THE ASAHI SHIMBUN astronomysunNational Astronomical Observatory of JapanJAXAsunspotssolar activity

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via Japanese space probe, observatory record huge sunspot activity – AJW by The Asahi Shimbun.

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This brief announcement from the Japanese newspaper “Ashai Shinbun” should prepare us for more solar activity.  These sunspots seem capable of generating large solar flares, which could disrupt communications on Earth. Scientists are concerned about solar flares, because much of our technological infrastructure is super sensitive to solar radiation.  A “Carrington Event”, such as the one in 1859, could render much of our solid state electronics inoperable. Potential damage could be extended to medical devices, transportation vehicles, and power generation.  My Drake TR-4 still works. Do you have a backup tube rig in case your state of the art transceiver is “fried”?

For the latest in Amateur Radio news and events, please check out the blog sidebars.  These news feeds are updated daily.

Aloha es 73 de Russ (KH6JRM).

Amateur Radio Volunteers on Alert in Mammoth New York Snowfall’s Aftermath


Amateur Radio Volunteers on Alert in Mammoth New York Snowfall’s Aftermath

TAGS: amateur radio, ARES volunteers, Auxiliary Radio Service, Civil Emergency Service, County Emergency Operations, ham radio volunteers, national weather service, New York, radio emergency service, severe weather, skywarn nets, upstate new york

11/21/2014

Amateur Radio Emergency Service (ARES) and Radio Amateur Civil Emergency Service (RACES) volunteers are themselves still digging out from several days of unprecedented snowfall in Upstate New York. The severe weather already has been blamed for at least a dozen deaths. Western New York Section Emergency Coordinator Joe Tedesco, KC2DKP, said ARES volunteers have activated a net and are on alert in case they’re needed. SKYWARN nets have been very active over the course of this week’s two snowfall events, and Amateur Radio has been credited with reporting weather conditions to the National Weather Service. Tedesco, who is also Assistant Erie County RACES Officer and a Military Auxiliary Radio Service (MARS) member, said he lives in a direct line from Lake Eric, where most lake-effect snow bands get started.

“Although we always do see heavy snows, I have never seen anything close to the amount we saw yesterday,” Tedesco said at mid-week. His area has received some 4 feet of snow. According to Weather.com, Wales Center, New York, recorded the highest combined snowfall total from this week’s weather events, and has 85 inches of snow on the ground.

Tedesco told ARRL Headquarters that he is unaware of any communication issues as a result of the snow. He said that he and the RACES officer for Erie County are on alert, but had not been asked to activate any emergency communication resources. He said the county Emergency Operations Center is in a very hard-hit area, and travel bans are in place because of the extremely hazardous driving conditions.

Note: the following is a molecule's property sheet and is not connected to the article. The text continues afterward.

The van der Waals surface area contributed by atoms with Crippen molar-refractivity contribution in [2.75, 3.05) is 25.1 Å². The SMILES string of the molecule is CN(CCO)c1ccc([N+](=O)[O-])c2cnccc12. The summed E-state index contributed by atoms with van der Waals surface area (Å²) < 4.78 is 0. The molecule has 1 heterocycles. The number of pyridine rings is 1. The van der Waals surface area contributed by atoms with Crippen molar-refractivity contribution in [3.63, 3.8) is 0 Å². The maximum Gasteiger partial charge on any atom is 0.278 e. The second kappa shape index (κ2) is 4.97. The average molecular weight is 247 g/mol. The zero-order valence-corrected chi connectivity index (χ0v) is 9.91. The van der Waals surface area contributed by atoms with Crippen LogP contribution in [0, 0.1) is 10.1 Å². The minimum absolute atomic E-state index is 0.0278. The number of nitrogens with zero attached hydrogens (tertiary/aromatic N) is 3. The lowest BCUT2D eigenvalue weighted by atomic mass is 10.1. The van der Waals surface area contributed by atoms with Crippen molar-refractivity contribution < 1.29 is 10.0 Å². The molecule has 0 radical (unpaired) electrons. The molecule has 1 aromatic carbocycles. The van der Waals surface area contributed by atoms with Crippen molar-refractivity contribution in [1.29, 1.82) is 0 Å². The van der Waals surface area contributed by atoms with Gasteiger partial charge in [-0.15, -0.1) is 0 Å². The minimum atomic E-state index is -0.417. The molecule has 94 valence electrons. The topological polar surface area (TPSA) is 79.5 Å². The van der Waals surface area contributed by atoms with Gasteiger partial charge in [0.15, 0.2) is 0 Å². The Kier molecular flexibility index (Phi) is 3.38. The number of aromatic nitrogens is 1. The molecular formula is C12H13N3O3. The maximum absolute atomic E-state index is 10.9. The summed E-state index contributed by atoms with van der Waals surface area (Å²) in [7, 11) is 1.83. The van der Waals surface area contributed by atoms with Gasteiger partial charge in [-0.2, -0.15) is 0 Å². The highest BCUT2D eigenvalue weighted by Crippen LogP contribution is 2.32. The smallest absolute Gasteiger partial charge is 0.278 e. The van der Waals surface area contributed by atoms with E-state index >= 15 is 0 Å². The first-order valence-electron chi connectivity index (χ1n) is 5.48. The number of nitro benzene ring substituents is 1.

As of mid-week, Lancaster ARES had a SKYWARN net up and running and taking a lot of check-ins. “They were very hard hit in Lancaster also,” Tedesco said, “and were one of the first towns to institute a state of emergency and driving ban.” Ham radio volunteers are keeping an ear on Erie County ARES/RACES repeaters. Tedesco said he was hearing of roof collapses in the town of Hamburg and elsewhere, and that EMS crews were finding it a challenge to respond to calls with so many roads and highways impassable. By and large, he said, town and county emergency services have been handling the situation.

The Erie County Sheriff’s Office was advising residents to be aware of any signs of roof collapse. “If you hear or see cracking, evacuate and call 911 immediately,” the sheriff’s alert said.

New York Gov Andrew Cuomo has declared a state of emergency for 10 counties, including Erie County, most impacted by lake-effect snow. An army of more than 1000 transportation personnel and hundreds of snowplows and other snow-removal equipment have been deployed. Some 150 National Guardsmen into the Greater Buffalo area have been ordered up to assist with recovery efforts.

Authorities now are also concerned that rising temperatures may lead to flooding as a result of melting snow.

 

via Amateur Radio Volunteers on Alert in Mammoth New York Snowfall’s Aftermath.

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Amateur radio volunteers belonging to ARES and RACES nets are standing by to render emergency communications support following heavy snowfalls in Upstate New York.  Buffalo, New York has been digging out of a 5-ft/1.52 meters snowfall and is expecting more snow over the next few days.  Coordinator Joe Tedesco (KC2DKP) says ARES volunteers “have activated a net and are on alert in case they are needed.”

For the latest Amateur Radio news and events, please check out the blog sidebars.  These news feeds are updated daily.

Aloha es 73 de Russ (KH6JRM).